After what is considered one of the more profound discourses in history, Jesus draws lines by starting on a rampage against hypocrisy. This quickly nullifies the notion of Jesus being a pacifist and liking everyone: he has a serious problem with the poser religious type that can’t take the fake face off.
Jesus uses the same pattern to describe each of these people:
1) They’re hypocrites. They don’t really mean what they’re doing.
2) They do it in public. Their primary motive is showmanship.
3) They have received their reward. The desired attention is all they’ll really get out of it.
This list is not discriminant between church people and otherwise. You can be a staunch atheist, a skeptic, a Buddhist — doesn’t matter. Being human qualifies you for being capable of a masterful performance.
You might be a hypocrite if you are:
1) Giving stuff away for show. (v. 1-4) Charity for a tax write-off? Telling people you sponsor a child in Sudan to get extra church points? It might be time to check your motives. Even tithing because you feel guilty or to please people is hypocritical. Put your money where your heart is, not just where it’s expected.
The alternative: do it secretly.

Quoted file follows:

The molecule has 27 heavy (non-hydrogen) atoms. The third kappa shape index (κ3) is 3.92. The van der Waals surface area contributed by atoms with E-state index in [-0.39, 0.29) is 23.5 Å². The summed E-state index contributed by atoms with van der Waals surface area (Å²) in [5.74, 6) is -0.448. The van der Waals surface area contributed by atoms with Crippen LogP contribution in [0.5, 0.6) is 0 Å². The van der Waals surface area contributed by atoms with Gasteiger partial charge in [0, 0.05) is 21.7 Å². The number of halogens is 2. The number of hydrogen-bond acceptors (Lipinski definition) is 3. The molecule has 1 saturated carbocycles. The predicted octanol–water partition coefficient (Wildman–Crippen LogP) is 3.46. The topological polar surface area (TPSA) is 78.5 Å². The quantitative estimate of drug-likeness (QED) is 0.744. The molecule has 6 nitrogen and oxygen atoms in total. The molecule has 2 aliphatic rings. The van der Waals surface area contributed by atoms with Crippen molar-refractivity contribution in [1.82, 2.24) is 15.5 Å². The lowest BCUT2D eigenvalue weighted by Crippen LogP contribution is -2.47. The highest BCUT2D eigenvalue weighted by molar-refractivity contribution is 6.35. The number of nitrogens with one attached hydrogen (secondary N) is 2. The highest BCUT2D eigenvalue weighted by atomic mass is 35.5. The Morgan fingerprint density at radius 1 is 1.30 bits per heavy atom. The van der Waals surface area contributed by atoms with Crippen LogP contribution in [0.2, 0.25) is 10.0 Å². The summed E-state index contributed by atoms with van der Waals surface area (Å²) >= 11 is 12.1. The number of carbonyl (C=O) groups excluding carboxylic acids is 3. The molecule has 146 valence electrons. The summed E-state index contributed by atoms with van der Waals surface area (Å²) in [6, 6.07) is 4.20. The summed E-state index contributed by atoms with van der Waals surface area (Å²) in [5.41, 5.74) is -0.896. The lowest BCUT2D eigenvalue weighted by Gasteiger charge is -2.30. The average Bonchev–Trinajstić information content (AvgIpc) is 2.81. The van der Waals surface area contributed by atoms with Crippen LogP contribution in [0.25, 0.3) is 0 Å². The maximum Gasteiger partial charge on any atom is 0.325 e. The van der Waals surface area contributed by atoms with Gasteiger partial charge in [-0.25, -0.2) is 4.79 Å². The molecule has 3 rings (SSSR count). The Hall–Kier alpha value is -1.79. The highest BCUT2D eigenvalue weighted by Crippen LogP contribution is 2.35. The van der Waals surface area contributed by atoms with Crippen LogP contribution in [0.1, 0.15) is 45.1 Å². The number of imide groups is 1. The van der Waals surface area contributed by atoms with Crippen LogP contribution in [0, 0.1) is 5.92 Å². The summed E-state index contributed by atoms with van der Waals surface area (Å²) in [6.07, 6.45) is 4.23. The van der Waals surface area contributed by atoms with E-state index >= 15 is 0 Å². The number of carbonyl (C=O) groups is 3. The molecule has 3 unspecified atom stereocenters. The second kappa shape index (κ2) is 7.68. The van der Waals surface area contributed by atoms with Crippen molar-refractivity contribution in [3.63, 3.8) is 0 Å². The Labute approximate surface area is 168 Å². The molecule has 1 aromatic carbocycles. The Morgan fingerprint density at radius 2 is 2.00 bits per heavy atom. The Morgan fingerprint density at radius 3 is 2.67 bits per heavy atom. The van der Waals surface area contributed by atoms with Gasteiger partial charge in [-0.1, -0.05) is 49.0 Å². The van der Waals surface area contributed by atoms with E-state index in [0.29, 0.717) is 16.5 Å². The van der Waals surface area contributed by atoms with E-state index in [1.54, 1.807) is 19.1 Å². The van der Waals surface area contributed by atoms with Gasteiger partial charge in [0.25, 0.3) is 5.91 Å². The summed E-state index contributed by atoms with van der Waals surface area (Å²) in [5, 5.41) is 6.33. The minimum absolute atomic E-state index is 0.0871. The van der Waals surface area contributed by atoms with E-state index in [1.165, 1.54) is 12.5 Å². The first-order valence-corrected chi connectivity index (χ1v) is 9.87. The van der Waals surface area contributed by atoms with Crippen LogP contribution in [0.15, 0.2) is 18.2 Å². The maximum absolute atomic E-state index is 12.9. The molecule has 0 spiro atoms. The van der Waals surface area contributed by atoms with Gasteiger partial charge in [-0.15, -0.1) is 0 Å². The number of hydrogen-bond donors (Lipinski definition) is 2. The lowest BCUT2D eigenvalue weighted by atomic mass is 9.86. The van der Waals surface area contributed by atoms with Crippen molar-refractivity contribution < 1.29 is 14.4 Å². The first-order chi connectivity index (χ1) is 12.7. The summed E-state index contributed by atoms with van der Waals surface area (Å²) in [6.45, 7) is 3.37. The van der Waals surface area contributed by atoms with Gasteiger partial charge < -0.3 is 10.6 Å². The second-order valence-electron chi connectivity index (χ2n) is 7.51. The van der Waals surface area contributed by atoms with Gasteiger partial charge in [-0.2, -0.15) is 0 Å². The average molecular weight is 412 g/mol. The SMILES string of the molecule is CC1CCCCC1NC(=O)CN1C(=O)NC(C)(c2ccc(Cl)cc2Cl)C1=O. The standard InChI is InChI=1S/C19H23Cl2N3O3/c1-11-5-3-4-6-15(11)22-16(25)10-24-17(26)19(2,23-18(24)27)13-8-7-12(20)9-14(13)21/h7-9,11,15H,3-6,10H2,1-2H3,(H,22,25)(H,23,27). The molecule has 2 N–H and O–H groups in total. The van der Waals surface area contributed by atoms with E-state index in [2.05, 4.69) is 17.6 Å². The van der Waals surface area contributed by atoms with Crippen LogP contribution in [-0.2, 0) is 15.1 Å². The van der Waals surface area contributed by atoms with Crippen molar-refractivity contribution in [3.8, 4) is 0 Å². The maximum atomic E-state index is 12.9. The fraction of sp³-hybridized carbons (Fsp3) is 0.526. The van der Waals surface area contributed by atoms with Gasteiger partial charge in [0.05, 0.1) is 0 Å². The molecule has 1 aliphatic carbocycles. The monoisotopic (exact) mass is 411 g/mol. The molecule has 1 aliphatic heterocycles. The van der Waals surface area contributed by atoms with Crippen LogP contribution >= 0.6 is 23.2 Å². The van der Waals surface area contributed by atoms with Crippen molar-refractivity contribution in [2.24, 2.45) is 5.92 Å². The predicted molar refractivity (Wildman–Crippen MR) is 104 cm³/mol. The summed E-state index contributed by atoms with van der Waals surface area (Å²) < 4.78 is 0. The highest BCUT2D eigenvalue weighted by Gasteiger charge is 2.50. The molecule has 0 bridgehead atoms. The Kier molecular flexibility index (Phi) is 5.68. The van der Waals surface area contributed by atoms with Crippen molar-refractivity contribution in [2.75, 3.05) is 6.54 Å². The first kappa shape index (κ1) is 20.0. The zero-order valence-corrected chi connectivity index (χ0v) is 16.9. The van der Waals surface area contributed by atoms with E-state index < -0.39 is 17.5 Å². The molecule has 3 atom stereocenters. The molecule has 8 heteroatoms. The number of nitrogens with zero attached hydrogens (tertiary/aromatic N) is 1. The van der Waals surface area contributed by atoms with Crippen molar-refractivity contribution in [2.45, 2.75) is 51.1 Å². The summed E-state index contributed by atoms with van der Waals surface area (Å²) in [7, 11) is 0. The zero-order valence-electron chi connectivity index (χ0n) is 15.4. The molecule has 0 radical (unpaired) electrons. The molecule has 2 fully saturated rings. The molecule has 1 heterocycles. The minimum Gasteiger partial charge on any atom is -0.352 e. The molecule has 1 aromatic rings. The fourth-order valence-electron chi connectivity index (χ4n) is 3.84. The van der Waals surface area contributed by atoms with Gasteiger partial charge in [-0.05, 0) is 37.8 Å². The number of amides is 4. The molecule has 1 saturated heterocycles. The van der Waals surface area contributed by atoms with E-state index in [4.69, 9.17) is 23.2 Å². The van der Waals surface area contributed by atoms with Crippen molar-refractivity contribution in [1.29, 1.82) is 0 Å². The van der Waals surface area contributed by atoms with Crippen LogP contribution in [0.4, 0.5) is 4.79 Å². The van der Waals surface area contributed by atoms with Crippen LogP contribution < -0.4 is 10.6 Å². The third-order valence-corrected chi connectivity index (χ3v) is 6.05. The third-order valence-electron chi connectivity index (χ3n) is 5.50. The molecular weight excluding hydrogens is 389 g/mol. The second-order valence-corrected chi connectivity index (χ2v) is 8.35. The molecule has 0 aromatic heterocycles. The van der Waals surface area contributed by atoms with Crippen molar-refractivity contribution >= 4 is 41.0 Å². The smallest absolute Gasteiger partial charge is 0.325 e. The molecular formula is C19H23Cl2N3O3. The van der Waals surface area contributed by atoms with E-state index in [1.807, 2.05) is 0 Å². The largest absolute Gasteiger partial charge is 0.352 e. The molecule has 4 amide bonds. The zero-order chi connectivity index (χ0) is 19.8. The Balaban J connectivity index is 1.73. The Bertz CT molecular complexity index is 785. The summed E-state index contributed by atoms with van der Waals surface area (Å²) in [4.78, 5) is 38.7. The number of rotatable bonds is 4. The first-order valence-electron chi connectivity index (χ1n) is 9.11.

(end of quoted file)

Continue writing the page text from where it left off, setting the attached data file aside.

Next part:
2) Praying for attention. (v. 5-6) Saying “I’ll pray for you,” or lying about how long your quiet time is every morning is the same thing. The purpose of praying is talking to God, not to show off your Christianese skills.
The alternative: pray in private.
3) Babbling on and on to sound earnest or legitimate. (v. 7) The context is prayer, but using lengthy discourses to sound smart or having the last word also fall into this category. Employing fallacious arguments is no different. Politicians are pros at this. College students are not far off, either. Yours truly is guilty of this one.
The alternative: keep it simple.
4) Conveniently not forgiving people. (v. 14-15) I know it’s uncomfortable to let go of that grudge. You can even sculpt a face of “I’m fine” every day, but you’re not fooling God. You’re not helping yourself, either. Quit faking it and let it go already.
The alternative: humble yourself and forgive him.
5) Performing spiritual disciplines to appear spiritual. (v. 16-18) We don’t fast from food very often in this country. We enjoy eating way too much. But we can still look awesome by saying we’re connected to God, or posting about a death on Facebook and saying we’re sending angels or good thoughts or something equally absurd.
The alternative: check your heart with God, not other people.